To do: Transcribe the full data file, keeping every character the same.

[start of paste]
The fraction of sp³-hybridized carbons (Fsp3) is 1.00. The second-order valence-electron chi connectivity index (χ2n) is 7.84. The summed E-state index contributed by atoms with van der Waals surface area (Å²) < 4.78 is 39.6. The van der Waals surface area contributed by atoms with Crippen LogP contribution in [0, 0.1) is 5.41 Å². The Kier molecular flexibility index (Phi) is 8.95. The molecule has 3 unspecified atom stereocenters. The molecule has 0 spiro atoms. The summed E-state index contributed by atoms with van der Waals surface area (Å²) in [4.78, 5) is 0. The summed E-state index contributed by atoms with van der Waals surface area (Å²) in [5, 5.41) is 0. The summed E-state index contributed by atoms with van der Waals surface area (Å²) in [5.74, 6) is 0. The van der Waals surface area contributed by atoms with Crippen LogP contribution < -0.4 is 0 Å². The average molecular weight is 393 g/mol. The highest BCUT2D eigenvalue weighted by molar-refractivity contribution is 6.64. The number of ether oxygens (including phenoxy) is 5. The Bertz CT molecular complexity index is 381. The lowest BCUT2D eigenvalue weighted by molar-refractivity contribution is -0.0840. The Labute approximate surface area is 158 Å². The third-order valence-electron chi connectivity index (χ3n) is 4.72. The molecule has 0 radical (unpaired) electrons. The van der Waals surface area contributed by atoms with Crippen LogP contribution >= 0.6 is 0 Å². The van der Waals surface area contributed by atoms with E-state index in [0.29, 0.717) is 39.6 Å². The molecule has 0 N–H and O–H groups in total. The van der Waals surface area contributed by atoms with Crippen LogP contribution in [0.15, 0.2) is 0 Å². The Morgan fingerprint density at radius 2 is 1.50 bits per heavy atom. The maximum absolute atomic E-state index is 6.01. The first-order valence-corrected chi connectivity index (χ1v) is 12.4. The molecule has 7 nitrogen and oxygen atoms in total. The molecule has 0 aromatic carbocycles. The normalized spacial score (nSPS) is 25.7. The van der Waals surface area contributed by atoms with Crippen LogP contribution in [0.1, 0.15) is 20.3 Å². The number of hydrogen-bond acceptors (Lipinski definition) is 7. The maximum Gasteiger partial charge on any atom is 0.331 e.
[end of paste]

The fraction of sp³-hybridized carbons (Fsp3) is 1.00. The second-order valence-electron chi connectivity index (χ2n) is 7.84. The summed E-state index contributed by atoms with van der Waals surface area (Å²) < 4.78 is 39.6. The van der Waals surface area contributed by atoms with Crippen LogP contribution in [0, 0.1) is 5.41 Å². The Kier molecular flexibility index (Phi) is 8.95. The molecule has 3 unspecified atom stereocenters. The molecule has 0 spiro atoms. The summed E-state index contributed by atoms with van der Waals surface area (Å²) in [4.78, 5) is 0. The summed E-state index contributed by atoms with van der Waals surface area (Å²) in [5, 5.41) is 0. The summed E-state index contributed by atoms with van der Waals surface area (Å²) in [5.74, 6) is 0. The van der Waals surface area contributed by atoms with Crippen LogP contribution < -0.4 is 0 Å². The average molecular weight is 393 g/mol. The highest BCUT2D eigenvalue weighted by molar-refractivity contribution is 6.64. The number of ether oxygens (including phenoxy) is 5. The Bertz CT molecular complexity index is 381. The lowest BCUT2D eigenvalue weighted by molar-refractivity contribution is -0.0840. The Labute approximate surface area is 158 Å². The third-order valence-electron chi connectivity index (χ3n) is 4.72. The molecule has 0 radical (unpaired) electrons. The van der Waals surface area contributed by atoms with Crippen LogP contribution >= 0.6 is 0 Å². The van der Waals surface area contributed by atoms with E-state index in [0.29, 0.717) is 39.6 Å². The molecule has 0 N–H and O–H groups in total. The van der Waals surface area contributed by atoms with Crippen LogP contribution in [0.15, 0.2) is 0 Å². The Morgan fingerprint density at radius 2 is 1.50 bits per heavy atom. The maximum absolute atomic E-state index is 6.01. The first-order valence-corrected chi connectivity index (χ1v) is 12.4. The molecule has 7 nitrogen and oxygen atoms in total. The molecule has 0 aromatic carbocycles. The normalized spacial score (nSPS) is 25.7. The van der Waals surface area contributed by atoms with Crippen LogP contribution in [0.1, 0.15) is 20.3 Å². The number of hydrogen-bond acceptors (Lipinski definition) is 7. The maximum Gasteiger partial charge on any atom is 0.331 e.